Working on them I grasped the major differences between action RPG and simulation RPG. One thing that’s great about SRPGs is having all the data exposed to the players, providing them with all the options and data to think about the strategies they need to complete the game.
I believe that’s the core of this kind of game, and it’s very important.
That being said, while I want to implement this core in Project Stella, I would also like to add an element of revolution to make it even more exciting and fun.
Giuseppe: We heard that part of the team behind the original Front Mission is working on Project Stella. Could you tell us specifically who?
Yoshimi Yasuda: In the world, there are millions of players and tens of thousands of developers, but among those, only few are truly thinking about the future of the SRPG genre. They’re my close friends and partners, but we’re not ready to reveal them yet.
Giuseppe: Are Project Stella and Project Europa being developed with the intention of releasing them in the west?
Yoshimi Yasuda: Personally, I’d love to release them in the west.
Giuseppe: What platforms are you targeting for Project Stella?
Yoshimi Yasuda: It’s still to be determined, but first of all, we’d like to release it for consoles.
Giuseppe: Episode Starsia was based on the “mecha + cute girls” concept. For now, we have seen just mecha for Project Stella. Is it still based on the same concept?
Yoshimi Yasuda: The design and direction may have changed, but the basic concept is still “mecha + cute girls.” We’ll definitely introduce the “cute girls” later on, so please look forward to it.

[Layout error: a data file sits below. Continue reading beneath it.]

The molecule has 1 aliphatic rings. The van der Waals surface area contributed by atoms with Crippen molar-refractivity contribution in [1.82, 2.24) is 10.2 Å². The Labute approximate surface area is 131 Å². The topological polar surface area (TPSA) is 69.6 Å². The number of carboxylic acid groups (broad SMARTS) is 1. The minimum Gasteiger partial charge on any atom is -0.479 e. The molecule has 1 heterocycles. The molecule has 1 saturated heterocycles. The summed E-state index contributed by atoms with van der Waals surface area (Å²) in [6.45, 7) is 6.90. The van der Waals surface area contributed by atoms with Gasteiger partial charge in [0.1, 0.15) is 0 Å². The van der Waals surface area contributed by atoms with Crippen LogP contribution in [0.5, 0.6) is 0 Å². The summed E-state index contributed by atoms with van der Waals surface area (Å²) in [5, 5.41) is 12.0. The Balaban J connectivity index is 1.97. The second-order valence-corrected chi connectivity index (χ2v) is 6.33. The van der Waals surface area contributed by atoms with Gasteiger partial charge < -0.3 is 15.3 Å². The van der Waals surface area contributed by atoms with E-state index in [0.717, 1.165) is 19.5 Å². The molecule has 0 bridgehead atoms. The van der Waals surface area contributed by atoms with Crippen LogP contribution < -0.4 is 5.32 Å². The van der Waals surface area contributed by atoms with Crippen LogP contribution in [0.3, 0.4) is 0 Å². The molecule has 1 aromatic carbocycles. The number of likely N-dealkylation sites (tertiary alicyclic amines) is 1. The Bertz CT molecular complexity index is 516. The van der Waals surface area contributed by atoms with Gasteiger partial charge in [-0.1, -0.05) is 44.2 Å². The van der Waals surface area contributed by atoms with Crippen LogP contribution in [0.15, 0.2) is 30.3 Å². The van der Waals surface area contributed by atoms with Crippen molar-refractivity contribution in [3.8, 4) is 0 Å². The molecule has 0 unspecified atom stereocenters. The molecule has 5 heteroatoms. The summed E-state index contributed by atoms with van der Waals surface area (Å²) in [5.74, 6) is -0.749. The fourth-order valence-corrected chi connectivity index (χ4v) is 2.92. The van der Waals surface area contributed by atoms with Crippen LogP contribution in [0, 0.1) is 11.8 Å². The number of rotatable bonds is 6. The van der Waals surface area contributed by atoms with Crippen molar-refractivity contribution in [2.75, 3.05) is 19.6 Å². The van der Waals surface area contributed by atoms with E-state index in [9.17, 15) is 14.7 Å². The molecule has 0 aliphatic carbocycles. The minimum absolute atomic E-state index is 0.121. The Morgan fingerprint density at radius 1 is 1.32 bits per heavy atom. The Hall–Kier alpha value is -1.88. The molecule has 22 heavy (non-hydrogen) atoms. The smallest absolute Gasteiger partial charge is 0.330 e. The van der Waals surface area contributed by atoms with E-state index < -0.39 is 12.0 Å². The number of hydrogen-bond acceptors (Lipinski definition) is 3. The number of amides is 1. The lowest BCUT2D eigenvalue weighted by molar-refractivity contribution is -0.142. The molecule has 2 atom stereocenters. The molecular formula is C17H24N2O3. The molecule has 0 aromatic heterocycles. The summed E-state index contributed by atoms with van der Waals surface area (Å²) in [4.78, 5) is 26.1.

Giuseppe: Personally, I really loved God Wars, but its visuals didn’t appear to take full advantage of modern platforms, and this may have limited its mass appeal. Is Project Stella going to have better graphics?
Yoshimi Yasuda: That’s a good point. Especially in the last ten years, there has been a lot of evolution in terms of graphics for games. Like what happened for action RPGs, this kind of evolution needs to happen for simulation RPGs as well.
We are definitely aiming to enhance the quality of the graphics for the game. We believe that this will let us connect with more fans and appeal to a wider audience.
My two sources of inspiration are Star Wars and the Battlefield series. They’re great examples of advanced graphics.
That being said, instead of aiming simply for photorealism, I’d like to add a touch of “pop culture” to the graphics. Basically, the concept for the graphics is “photoreal + pop culture”
Giuseppe: You seem to have a strong personal preference for turn-based simulation RPGs, but today many developers are steering toward action games, abandoning turns. Do you think the genre will continue to thrive even in today’s action-oriented market?
Yoshimi Yasuda: Market Data shows that mobile games have surpassed console games in terms of numbers.
This can’t be ignored, but despite this, I believe that an effort should be made to launch more simulation RPGs on consoles. I’m personally pushing for this, and I hope that others will follow.
One of the biggest reasons why the SRPG market has declined is that less creators have been working on this kind of game, which is sad.
I believe that gaming will be more attractive if there will be a variety of genres released globally, including SRPGs.